If the Pentagon had hoped to demonstrate the effectiveness of its missile defence system before the November election, that aspiration has been acknowledged to be impossible. The system is designed to send interceptors into space to knock down enemy warheads. Often, however, the system's tests have failed, making it necessary for the chief weapons evaluator to estimate that the system may be able to hit its targets only 20 percent of the time. Another test flop during the presidential campaign would be worse than embarrassing to the Republican cause, and Democrats are widely charging that further tests have been deferred to avoid this political problem.
Nevertheless, present plans still call for the system to be put into operation before the end of 2004.
Source: Bradley Graham of the Washington Post
Vice Presidential candidate Senator John Edwards (D-NC) has said that if elected to the White House, the Democratic administration would offer asylum to scientists secretly building illegal nuclear weapons in foreign countries. Edwards stated at North Carolina University's Wilmington campus, "We will send a message to those nuclear scientists: If you want to come clean and expose an illegal weapons program, then we will help you and we will protect you."
Edwards also said that President George W. Bush has not done enough to stop the spread of weapons of mass destruction ... Edwards claimed, "The administration has stood on the sidelines while they advanced their nuclear programs."
In an interview with the Washington Post Edwards said Presidential Candidate Senator John Kerry (D-MA) would also offer Iran a deal allowing it to keep its nuclear power plants if it gave up the right to retain bomb-making nuclear fuel. Edwards told The Washington Post if Iran did not accept this "great bargain," it would confirm the Islamic state was building nuclear weapons under cover of a nuclear power initiative ... Such an offer to Iran would signal a shift in US diplomatic relations with Iran, which were severed after the 1979 revolution. President George W. Bush included Iran in his "axis of evil" along with North Korea and Iraq.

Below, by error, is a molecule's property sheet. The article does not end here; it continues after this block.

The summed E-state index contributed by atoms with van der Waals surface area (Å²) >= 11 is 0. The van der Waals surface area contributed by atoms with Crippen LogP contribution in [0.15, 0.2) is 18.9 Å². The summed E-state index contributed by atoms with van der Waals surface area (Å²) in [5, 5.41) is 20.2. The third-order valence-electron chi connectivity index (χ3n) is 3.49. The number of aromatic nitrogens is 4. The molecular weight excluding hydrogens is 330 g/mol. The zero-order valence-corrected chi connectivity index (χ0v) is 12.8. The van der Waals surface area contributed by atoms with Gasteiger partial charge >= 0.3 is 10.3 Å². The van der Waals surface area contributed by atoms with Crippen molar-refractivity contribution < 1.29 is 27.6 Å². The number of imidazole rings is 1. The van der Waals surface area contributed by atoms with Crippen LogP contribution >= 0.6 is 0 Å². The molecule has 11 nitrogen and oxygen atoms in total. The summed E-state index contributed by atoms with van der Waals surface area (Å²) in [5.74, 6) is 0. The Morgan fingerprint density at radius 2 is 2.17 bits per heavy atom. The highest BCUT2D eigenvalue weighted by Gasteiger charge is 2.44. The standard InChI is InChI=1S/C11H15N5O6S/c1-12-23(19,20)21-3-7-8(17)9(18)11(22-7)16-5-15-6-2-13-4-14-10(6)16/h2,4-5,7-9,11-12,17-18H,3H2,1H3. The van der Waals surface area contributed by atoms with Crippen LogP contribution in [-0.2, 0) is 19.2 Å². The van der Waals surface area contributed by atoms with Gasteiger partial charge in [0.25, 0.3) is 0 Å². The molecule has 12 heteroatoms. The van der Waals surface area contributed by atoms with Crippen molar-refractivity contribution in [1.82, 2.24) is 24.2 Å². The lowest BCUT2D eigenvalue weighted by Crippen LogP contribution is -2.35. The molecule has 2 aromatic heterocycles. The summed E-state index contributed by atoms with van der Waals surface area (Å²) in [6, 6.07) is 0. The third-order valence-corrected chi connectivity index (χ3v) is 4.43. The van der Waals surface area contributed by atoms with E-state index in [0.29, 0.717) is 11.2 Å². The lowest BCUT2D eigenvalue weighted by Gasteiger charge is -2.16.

Source: Agence France-Presse, 30 Aug. 2004; The Washington Post, 30 August 2004.
On 23 August, workers at the Hanford Nuclear Reservation celebrated the completion of a project to remove millions of gallons of liquid radioactive waste from old, leak-prone tanks. State and federal officials called the achievement a major milestone in the decades-long cleanup of Hanford .
For 40 years, the Hanford reservation made plutonium for the nation's nuclear weapons. Today, work there centers on a $50 billion to $60 billion cleanup, scheduled to be finished by 2035. Much of the cleanup involves retrieving and treating 53 million gallons of highly radioactive waste from plutonium production. The liquid, sludge, and salt cake sit in 177 aging underground tanks.
Most critical was the liquid waste in 149 tanks that had a single-wall construction, making them more susceptible to leaks as they age. The single-shell tanks, built between the 1940s through the 1960s, were designed to last only about 20 years. About 67 of the tanks leaked radioactive brew into the soil, contaminating the aquifer and threatening the Columbia River less than 10 miles away.
Five years ago, Washington state complained about the slow pace of the tank cleanup. The state and the Department of Energy (DoE) then agreed to a court-enforced timetable for removing waste from the 29 remaining tanks, and more than 3 million gallons of liquid waste was pumped out of the tanks and transferred to newer, safer doubled-walled tanks. The deadline for transferring the waste was September 30.
The DoE is required to have all the wastes removed from the single-walled tanks by 2018.
Once removed from the tanks, the waste will be turned into glass logs for long-term disposal.
Source: The Sunflower.
On 13 September, President Vladimir Putin announced radical changes in the organization of Russia's political system. He proposed that regional leaders no longer be elected directly by the voters. Instead, regional legislators would endorse candidates recommended by the president.
Putin suggested electing deputies to the Duma by the proportional, party-list system. The Election Commission has long been advocating this reform.
He also announced a ban on extremist organizations as "breeding grounds" for terrorism.